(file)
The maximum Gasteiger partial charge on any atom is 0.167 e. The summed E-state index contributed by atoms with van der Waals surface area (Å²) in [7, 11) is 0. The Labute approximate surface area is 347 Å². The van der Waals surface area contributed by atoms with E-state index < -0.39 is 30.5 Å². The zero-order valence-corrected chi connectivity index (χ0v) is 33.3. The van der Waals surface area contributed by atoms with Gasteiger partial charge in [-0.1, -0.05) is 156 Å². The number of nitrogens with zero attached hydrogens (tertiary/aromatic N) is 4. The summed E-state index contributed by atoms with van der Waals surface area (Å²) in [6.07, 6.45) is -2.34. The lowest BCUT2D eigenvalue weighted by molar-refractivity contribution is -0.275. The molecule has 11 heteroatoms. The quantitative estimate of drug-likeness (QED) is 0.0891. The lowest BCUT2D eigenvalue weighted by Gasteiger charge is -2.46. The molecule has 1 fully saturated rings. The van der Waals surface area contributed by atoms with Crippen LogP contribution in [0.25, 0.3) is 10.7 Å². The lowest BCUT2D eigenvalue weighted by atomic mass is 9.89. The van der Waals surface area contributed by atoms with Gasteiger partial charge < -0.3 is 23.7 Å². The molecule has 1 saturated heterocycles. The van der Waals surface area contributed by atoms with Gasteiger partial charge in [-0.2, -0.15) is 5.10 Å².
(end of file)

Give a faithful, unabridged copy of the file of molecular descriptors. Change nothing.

The maximum Gasteiger partial charge on any atom is 0.167 e. The summed E-state index contributed by atoms with van der Waals surface area (Å²) in [7, 11) is 0. The Labute approximate surface area is 347 Å². The van der Waals surface area contributed by atoms with E-state index < -0.39 is 30.5 Å². The zero-order valence-corrected chi connectivity index (χ0v) is 33.3. The van der Waals surface area contributed by atoms with Gasteiger partial charge in [-0.1, -0.05) is 156 Å². The number of nitrogens with zero attached hydrogens (tertiary/aromatic N) is 4. The summed E-state index contributed by atoms with van der Waals surface area (Å²) in [6.07, 6.45) is -2.34. The lowest BCUT2D eigenvalue weighted by molar-refractivity contribution is -0.275. The molecule has 11 heteroatoms. The quantitative estimate of drug-likeness (QED) is 0.0891. The lowest BCUT2D eigenvalue weighted by Gasteiger charge is -2.46. The molecule has 1 fully saturated rings. The van der Waals surface area contributed by atoms with Crippen LogP contribution in [0.25, 0.3) is 10.7 Å². The lowest BCUT2D eigenvalue weighted by atomic mass is 9.89. The van der Waals surface area contributed by atoms with Gasteiger partial charge < -0.3 is 23.7 Å². The molecule has 1 saturated heterocycles. The van der Waals surface area contributed by atoms with Gasteiger partial charge in [-0.2, -0.15) is 5.10 Å².